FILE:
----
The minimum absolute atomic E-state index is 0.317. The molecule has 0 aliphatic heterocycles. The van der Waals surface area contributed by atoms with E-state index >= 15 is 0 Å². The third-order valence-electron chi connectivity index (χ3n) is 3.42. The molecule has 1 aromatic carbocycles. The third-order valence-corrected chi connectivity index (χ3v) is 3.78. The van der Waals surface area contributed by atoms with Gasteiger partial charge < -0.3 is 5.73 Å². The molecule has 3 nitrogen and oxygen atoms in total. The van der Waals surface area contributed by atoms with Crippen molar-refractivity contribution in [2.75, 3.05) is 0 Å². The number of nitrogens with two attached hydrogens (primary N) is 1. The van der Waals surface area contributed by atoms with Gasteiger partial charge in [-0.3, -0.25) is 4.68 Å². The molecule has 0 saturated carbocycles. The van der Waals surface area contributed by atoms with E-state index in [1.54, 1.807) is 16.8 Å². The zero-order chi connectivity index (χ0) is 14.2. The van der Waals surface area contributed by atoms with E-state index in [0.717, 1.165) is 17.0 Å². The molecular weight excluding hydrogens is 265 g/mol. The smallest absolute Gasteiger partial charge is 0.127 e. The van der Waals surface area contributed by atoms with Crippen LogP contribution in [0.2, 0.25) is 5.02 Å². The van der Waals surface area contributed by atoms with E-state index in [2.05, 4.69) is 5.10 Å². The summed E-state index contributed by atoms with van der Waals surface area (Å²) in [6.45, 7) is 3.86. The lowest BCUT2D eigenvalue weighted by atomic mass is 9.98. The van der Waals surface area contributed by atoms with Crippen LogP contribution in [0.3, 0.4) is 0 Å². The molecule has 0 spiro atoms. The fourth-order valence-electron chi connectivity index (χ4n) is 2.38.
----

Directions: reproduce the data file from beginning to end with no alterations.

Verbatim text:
The minimum absolute atomic E-state index is 0.317. The molecule has 0 aliphatic heterocycles. The van der Waals surface area contributed by atoms with E-state index >= 15 is 0 Å². The third-order valence-electron chi connectivity index (χ3n) is 3.42. The molecule has 1 aromatic carbocycles. The third-order valence-corrected chi connectivity index (χ3v) is 3.78. The van der Waals surface area contributed by atoms with Gasteiger partial charge < -0.3 is 5.73 Å². The molecule has 3 nitrogen and oxygen atoms in total. The van der Waals surface area contributed by atoms with Crippen molar-refractivity contribution in [2.75, 3.05) is 0 Å². The number of nitrogens with two attached hydrogens (primary N) is 1. The van der Waals surface area contributed by atoms with Gasteiger partial charge in [-0.3, -0.25) is 4.68 Å². The molecule has 0 saturated carbocycles. The van der Waals surface area contributed by atoms with E-state index in [1.54, 1.807) is 16.8 Å². The zero-order chi connectivity index (χ0) is 14.2. The van der Waals surface area contributed by atoms with E-state index in [0.717, 1.165) is 17.0 Å². The molecular weight excluding hydrogens is 265 g/mol. The smallest absolute Gasteiger partial charge is 0.127 e. The van der Waals surface area contributed by atoms with Crippen LogP contribution in [0.2, 0.25) is 5.02 Å². The van der Waals surface area contributed by atoms with E-state index in [2.05, 4.69) is 5.10 Å². The summed E-state index contributed by atoms with van der Waals surface area (Å²) in [6.45, 7) is 3.86. The lowest BCUT2D eigenvalue weighted by atomic mass is 9.98. The van der Waals surface area contributed by atoms with Crippen LogP contribution in [0.3, 0.4) is 0 Å². The molecule has 0 spiro atoms. The fourth-order valence-electron chi connectivity index (χ4n) is 2.38.